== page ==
The music of the show is quite enjoyable. There has been a lot of buzz about the song “It’s All About Me”, but all of the songs from the show are very enjoyable. In addition to “It’s All About Me”, I particularly enjoyed “Nothing Can Stop My Boys” (it’s fun watching the audience react), the novelty number “Don’t Try To Part The Water”, “Good-Lookin’ Girls” and “I Wanna Go To Extreme”. The songs are energetic and playful. Do give them a try (you can listen to them through the musical’s MySpace page).

One of the things that makes this musical come alive is the acting ensemble, all of whom appeared to be extremely talented and enjoying their roles (although in our performance, there were a few line hesitations, but nothing major). Anna was played Stephanie Burkett Gerson, who captured the reserved character well. Her boyfriend, John, was played by her real-life husband, Zane Gerson. I was particularly taken with the performance of Jessica Gisin as Divonne — she brings a lot of fun and a great voice to the role. Lastly, as Cliff, Michael J. Willett, captures the theatre-nerd reasonably well in Act I, and transforms in Act II. If this story belongs to any character, it is Cliff, for it follows his growth in college.

Turning to the technical side (and I should note: the actors seemingly thanked only the band, and not the remainder of the tech crew, which they should remember to do if they want to be heard and seen): Hermosa Beach did reasonably well with what they had. Music (under the direction of the composer, Chuck Pelletier), consisted of a four-piece offstage band (piano, drums, bass, and guitar). The musical quality was very good. There were no discernable sound problems in the sound design by Kevin Goold, although at times it appeared the sound came more from the speaker system than the actors, but that could have been a balance problem from Row B. The lighting design by Ric Zimmerman was very good (we’ve seen his work before in “Into The Woods”): he made creative use of scrollers and moving lights on a traditional theatrical stage, and seemingly eschewed the overuse of spotlights except in one comic appropriate number. Choreography was by Karl Warden, who had some interesting creative movements that didn’t come across as traditional dance. The set, designed by Christopher Beyries, consisted of the typical cluttered college campus room, with a wide variety of props by T. Theresa Scarano (who also does props, IIRC, for Cabrillo). The costumes, by Christa Armendariz, are reasonable college student clothing, although I did find Anna’s costume in Act II slightly disconcerting, as her bright blue bra was showing through the yellow top. That can, and should, be easily fixed. Surprisingly, there were no credits for stage management. The production was directed by Stephanie A. Coltrin.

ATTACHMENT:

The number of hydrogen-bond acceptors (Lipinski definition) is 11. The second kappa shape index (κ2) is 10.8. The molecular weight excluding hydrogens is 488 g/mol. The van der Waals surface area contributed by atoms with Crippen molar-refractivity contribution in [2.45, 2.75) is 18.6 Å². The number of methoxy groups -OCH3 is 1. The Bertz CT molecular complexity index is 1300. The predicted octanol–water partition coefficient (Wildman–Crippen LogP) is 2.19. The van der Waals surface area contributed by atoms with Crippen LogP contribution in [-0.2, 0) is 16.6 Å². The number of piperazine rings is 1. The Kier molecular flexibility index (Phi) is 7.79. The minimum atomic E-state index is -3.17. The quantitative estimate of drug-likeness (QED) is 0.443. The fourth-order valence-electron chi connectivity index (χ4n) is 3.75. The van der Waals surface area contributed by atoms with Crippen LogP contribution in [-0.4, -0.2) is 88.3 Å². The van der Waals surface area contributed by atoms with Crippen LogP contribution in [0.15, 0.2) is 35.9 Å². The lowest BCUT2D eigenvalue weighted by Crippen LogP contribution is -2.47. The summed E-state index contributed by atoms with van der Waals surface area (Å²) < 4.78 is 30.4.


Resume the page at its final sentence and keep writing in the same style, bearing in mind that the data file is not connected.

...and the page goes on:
“The Green Room” continues at the Hermosa Beach Playhouse through next weekend, May 31. Tickets are available through the Hermosa Beach boxoffice, and may also be available through Goldstar (that’s where we got our tickets).

Upcoming Theatre: Our next production is back at the Middle School level, when we see Fiddler on the Roof” at Nobel Middle School on Fr 5/29. May 31 @ 2pm brings “Setup and Punch” at The Blank Theatre Company. If the Goldstar Gods are with me, the weekend of June 6 will bring “Breaking the Code” at The Production Company in North Hollywood (5/15-6/20/09) (on LAStageTix, Venue Goldstar). June 20 @ 8pm is “The Little Foxes” at The Pasadena Playhouse. Lastly, July 11 will bring “Fat Pig” at Repertory East Playhouse. Other shows pending scheduling and ticketing include “Spamalot” at the Ahmanson (7/7-9/6/09), the “Guys and Dolls” concert at the Hollywood Bowl (7/31-8/2/09), and Liza Minelli at the Hollywood Bowl (8/28-8/29/09). Also of potential interest are: “Cat on a Hot Tin Roof” at the Neighborhood Playhouse (Venue Goldstar) (7/9-7/26/09); and “The Apple Tree” at Crown City Theatre in North Hollywood (6/5-6/28/09) (LAStageTix). I’m also always looking for interesting productions on Goldstar and LA Stage Tix.